As well as all that he is also devel­op­ing an aware­ness of oth­ers that I take for granted.  Out in town on Mon­day I was com­ple­mented on the boys man­ners and told I was bring­ing them up well on 3 sep­a­rate occa­sions, I laughed it off but actu­ally I have a nearly teenager who offers his seat on the bus (believe me this is quite a rare being), who auto­mat­i­cally picks up the shop­ping in the super­mar­ket to help, who is con­cerned over fam­ily bud­gets, who instinc­tively say please and thank you (to me as well as strangers), none of them mas­sive things and all things I take for granted but obvi­ously there are enough about who don’t to make peo­ple com­ment that mine do.

He seems to make friends eas­ily but also ene­mies as he seems to have inher­ited the fam­ily trait of not suf­fer­ing fools gladly which is not so good. But I think he’s proved a gen­er­ous, loyal friend to those that mat­ter to him on a few occa­sions this year and I think those that mat­ter to him are the sort that are worth it :)  He really does have a nice bunch of friends.

I am happy and proud that my son is turn­ing out to be smart, reli­able, a doer (school coun­cil, Scout com­pe­ti­tions — happy to sign him­self up for any­thing) and may I add an incred­i­bly sharp wit who is very good com­pany.  He is also devel­op­ing a mature sense of him­self and an abil­ity to see the funny side and laugh off or along with teas­ing.  I have to say not only do I love my son but I gen­uinely like him too.

There you go gush­ing over, I’ll have to keep close eye open for the next pot hole on the par­ent­ing road, must be due a trip down one very soon after that smugfest.

I will also add in bal­ance that he is a slob and the state of his room dri­ves me to distraction!!!

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Bedfordshire

One of those times when the day was saved by Pete’s amaz­ing abil­ity to absorb and recall facts and my slightly com­pul­sive ten­dency to hoard craft supplies.

The day began with a brain­storm­ing of what we could come up with of inter­est to do with Bed­ford­shire.  Hav­ing dis­counted planes as we had focused on them recently, I was at the stage of plan­ning how we could build a model air­ship when Pete came out with Luton FC are called the Hatters!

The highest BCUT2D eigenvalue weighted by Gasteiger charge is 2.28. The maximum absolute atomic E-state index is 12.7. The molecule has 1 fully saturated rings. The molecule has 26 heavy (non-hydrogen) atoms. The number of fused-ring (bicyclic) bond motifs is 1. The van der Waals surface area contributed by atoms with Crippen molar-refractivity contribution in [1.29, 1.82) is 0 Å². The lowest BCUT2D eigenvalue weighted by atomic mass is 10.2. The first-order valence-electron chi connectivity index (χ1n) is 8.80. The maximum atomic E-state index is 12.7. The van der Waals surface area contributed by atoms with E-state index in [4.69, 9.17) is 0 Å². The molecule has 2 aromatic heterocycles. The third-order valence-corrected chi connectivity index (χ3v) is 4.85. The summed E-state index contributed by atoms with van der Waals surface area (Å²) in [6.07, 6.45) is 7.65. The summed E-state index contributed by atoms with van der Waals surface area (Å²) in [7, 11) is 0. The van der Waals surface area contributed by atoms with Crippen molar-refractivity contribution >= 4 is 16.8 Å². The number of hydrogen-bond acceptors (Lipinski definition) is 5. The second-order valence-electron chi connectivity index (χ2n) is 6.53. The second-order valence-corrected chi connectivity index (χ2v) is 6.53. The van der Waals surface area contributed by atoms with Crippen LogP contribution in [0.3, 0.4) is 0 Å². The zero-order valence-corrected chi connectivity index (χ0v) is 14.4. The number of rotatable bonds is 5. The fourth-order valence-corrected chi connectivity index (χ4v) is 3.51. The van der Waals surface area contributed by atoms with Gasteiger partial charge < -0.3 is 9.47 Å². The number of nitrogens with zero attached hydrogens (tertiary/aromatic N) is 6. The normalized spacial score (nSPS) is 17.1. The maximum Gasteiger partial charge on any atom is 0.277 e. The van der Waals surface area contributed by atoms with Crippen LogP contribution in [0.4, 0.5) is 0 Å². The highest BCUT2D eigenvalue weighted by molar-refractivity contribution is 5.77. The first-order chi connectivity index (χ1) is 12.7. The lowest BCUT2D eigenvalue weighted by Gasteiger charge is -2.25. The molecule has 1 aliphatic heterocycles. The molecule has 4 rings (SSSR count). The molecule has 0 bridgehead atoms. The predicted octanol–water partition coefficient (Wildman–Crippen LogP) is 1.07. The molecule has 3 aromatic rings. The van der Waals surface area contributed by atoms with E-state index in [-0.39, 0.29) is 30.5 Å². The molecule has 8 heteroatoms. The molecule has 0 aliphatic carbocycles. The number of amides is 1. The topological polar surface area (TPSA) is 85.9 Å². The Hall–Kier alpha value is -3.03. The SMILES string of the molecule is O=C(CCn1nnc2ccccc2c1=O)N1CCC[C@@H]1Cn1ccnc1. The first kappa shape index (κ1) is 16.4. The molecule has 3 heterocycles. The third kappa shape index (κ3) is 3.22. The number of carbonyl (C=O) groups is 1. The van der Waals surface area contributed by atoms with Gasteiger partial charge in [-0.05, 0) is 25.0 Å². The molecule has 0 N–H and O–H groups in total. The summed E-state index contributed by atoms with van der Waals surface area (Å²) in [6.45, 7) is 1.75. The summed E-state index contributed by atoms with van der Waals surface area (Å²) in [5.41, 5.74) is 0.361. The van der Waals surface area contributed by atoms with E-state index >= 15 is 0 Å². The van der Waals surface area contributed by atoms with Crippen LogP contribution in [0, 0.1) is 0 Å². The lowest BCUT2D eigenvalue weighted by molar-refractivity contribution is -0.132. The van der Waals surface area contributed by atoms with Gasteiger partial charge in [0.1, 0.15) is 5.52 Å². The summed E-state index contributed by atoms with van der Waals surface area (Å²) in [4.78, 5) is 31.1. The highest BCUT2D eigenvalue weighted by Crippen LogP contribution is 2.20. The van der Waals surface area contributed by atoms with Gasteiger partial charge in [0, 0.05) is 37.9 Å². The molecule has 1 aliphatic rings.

A quick Google search dis­cov­ered that accord­ing to Wikipedia “The hat mak­ing indus­try began in the 17th cen­tury and became syn­ony­mous with the town. By the 18th cen­tury the indus­try dom­i­nated the town. Hats are still pro­duced in the town but on a much smaller scale”.  Since this was the last Geog­ra­phy group of term what else could we do but Easter bon­nets :)

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What’s in a name…

One fre­quent con­ver­sa­tion we have tends to go a bit like this…

No school today?’

I don’t go to school’

Quizzi­cal look at me.

I teach him myself!’

Spec­tac­u­lar mis­rep­re­sen­ta­tion of our day to day lives but is an answer most peo­ple can understand.

The other day I was think­ing a bit about the label ‘home edu­ca­tion’.  Labels make me laugh (or some­times cringe) they never ade­quately seem to cover our lives.

In this instance the thing that amused me was is I was think­ing how lit­tle of our edu­ca­tion actu­ally hap­pens at home.

Last Mon­day we cov­ered PE and PSHE at the local soft play.  Eco­nom­ics and maths in the super­mar­ket (shop­ping for Guides always involves lots of mul­ti­pli­ca­tion and price comparisons).

Tues­day we headed to Lon­don for a talk on Super­hero Sci­ence at the Royal Insti­tu­tion and to explore their Michael Fara­day museum.

20140402_39 20140402_40 20140402_43 So that was sci­ence!  Every trip to Lon­don also has some ele­ment of His­tory — we walked up past Buck­ing­ham Palace and through Green Park and there­fore dis­cus­sions over the old park gates and the his­tory of the royal parks, Cul­ture — the flag over the Palace, we went past the Ritz which led to dis­cus­sions on after­noon tea, Nature — pigeons are fas­ci­nat­ing! and map read­ing.  Besides the prac­ti­cal aspect of using the map in town, a por­tion of the train jour­ney was spent explor­ing the A-Z and locat­ing ran­dom places.

20140402_38Train jour­neys cov­ered, from mem­ory, endan­gered ani­mals, def­i­n­i­tions of what makes a coun­try a coun­try, cre­ativ­ity (Minecraft), logic and strat­egy (chess), map read­ing, maths (time).